Semesters Offered

Learning Objectives

This course examines urban microclimate from the perspective of transient heat and mass transfer using building energy simulations for building clusters. The focus is on understanding building energy consumption and environmental impacts from the individual building scale (~100) to a neighborhood scale (~103). Emerging morphological properties of building clusters modulate transient convective and radiative heat transfer resulting in different local microclimatic conditions. At the neighborhood scale, these conditions are analyzed using heat and mass transfer simulations in building clusters to provide boundary conditions for transient building energy simulations. At the individual building scale, besides the energy consumption, this course examines connection between indoor and outdoor environments.

The students will be able to deploy the total surface energy balance equations for urban microenvironments. Furthermore, they will be able to explicitly solve the system of energy balance equations for simplified case studies. Finally, the students will be able to solve a system of energy balance equations for buildings in urban environments using modern numerical simulation techniques and tools. In the process, they will be able to define most important boundary conditions for solving such a system of equations, exemplified by campus building case studies.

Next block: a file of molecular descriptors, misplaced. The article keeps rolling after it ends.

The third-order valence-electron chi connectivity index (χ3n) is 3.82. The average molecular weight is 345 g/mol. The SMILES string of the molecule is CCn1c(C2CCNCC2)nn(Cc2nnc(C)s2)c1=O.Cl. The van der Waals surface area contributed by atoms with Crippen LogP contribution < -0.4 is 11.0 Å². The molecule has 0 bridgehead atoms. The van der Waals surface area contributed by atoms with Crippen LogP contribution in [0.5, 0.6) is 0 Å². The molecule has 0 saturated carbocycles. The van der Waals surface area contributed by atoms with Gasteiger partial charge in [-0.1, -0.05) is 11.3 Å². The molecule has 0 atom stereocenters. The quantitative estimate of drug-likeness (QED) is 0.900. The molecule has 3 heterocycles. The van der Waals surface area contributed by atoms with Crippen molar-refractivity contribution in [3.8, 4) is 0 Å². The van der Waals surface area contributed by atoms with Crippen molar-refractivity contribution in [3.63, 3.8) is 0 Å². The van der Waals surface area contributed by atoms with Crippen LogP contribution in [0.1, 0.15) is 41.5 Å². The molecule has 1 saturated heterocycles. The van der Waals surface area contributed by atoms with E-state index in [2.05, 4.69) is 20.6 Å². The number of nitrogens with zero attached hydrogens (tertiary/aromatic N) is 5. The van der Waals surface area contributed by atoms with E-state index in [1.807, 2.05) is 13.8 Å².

Topics Covered

  • Advanced Building Mechanical Systems
  • LEED Rating Systems (LEED-NC and LEED-ND)
  • Building Energy Simulations
  • Metered Energy Consumption Patterns in Campus Buildings
  • Building Performance Metrics, Life Cycle Cost, and GHG Emissions 
  • Urban Climatology, Surface Energy Balance, and Urban Heat Island
  • Building Energy Balance
  • Neighborhood Effects on Building Energy Consumption 
  • Sustainable Building Enclosure Solutions
  • Actual Performance, UMd Office of Sustainability 
  • Model Calibration Approaches


Additional Course Information



None required.

Class/Laboratory Schedule 

  • One 160 minute lecture per week
Last Updated By 
Jelena Srebric, June 2017